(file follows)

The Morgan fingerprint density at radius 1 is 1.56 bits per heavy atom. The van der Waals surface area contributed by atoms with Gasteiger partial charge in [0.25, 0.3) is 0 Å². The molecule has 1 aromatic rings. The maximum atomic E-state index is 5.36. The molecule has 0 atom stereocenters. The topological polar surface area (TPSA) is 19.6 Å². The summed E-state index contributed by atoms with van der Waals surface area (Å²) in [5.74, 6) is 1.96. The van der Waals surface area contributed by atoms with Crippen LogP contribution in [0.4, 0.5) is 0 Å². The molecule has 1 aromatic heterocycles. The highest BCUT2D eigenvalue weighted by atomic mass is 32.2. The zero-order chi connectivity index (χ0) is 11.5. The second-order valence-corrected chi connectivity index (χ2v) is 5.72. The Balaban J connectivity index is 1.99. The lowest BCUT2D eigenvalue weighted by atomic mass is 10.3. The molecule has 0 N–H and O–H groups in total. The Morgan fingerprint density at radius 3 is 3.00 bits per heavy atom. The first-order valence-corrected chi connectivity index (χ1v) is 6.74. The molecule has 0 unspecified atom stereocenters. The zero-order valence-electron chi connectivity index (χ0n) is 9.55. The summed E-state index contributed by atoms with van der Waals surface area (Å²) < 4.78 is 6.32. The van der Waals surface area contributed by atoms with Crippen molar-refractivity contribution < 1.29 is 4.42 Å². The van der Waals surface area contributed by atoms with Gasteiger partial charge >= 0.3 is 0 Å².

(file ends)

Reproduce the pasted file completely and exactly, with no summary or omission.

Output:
The Morgan fingerprint density at radius 1 is 1.56 bits per heavy atom. The van der Waals surface area contributed by atoms with Gasteiger partial charge in [0.25, 0.3) is 0 Å². The molecule has 1 aromatic rings. The maximum atomic E-state index is 5.36. The molecule has 0 atom stereocenters. The topological polar surface area (TPSA) is 19.6 Å². The summed E-state index contributed by atoms with van der Waals surface area (Å²) in [5.74, 6) is 1.96. The van der Waals surface area contributed by atoms with Crippen LogP contribution in [0.4, 0.5) is 0 Å². The molecule has 1 aromatic heterocycles. The highest BCUT2D eigenvalue weighted by atomic mass is 32.2. The zero-order chi connectivity index (χ0) is 11.5. The second-order valence-corrected chi connectivity index (χ2v) is 5.72. The Balaban J connectivity index is 1.99. The lowest BCUT2D eigenvalue weighted by atomic mass is 10.3. The molecule has 0 N–H and O–H groups in total. The Morgan fingerprint density at radius 3 is 3.00 bits per heavy atom. The first-order valence-corrected chi connectivity index (χ1v) is 6.74. The molecule has 0 unspecified atom stereocenters. The zero-order valence-electron chi connectivity index (χ0n) is 9.55. The summed E-state index contributed by atoms with van der Waals surface area (Å²) < 4.78 is 6.32. The van der Waals surface area contributed by atoms with Crippen molar-refractivity contribution < 1.29 is 4.42 Å². The van der Waals surface area contributed by atoms with Gasteiger partial charge >= 0.3 is 0 Å².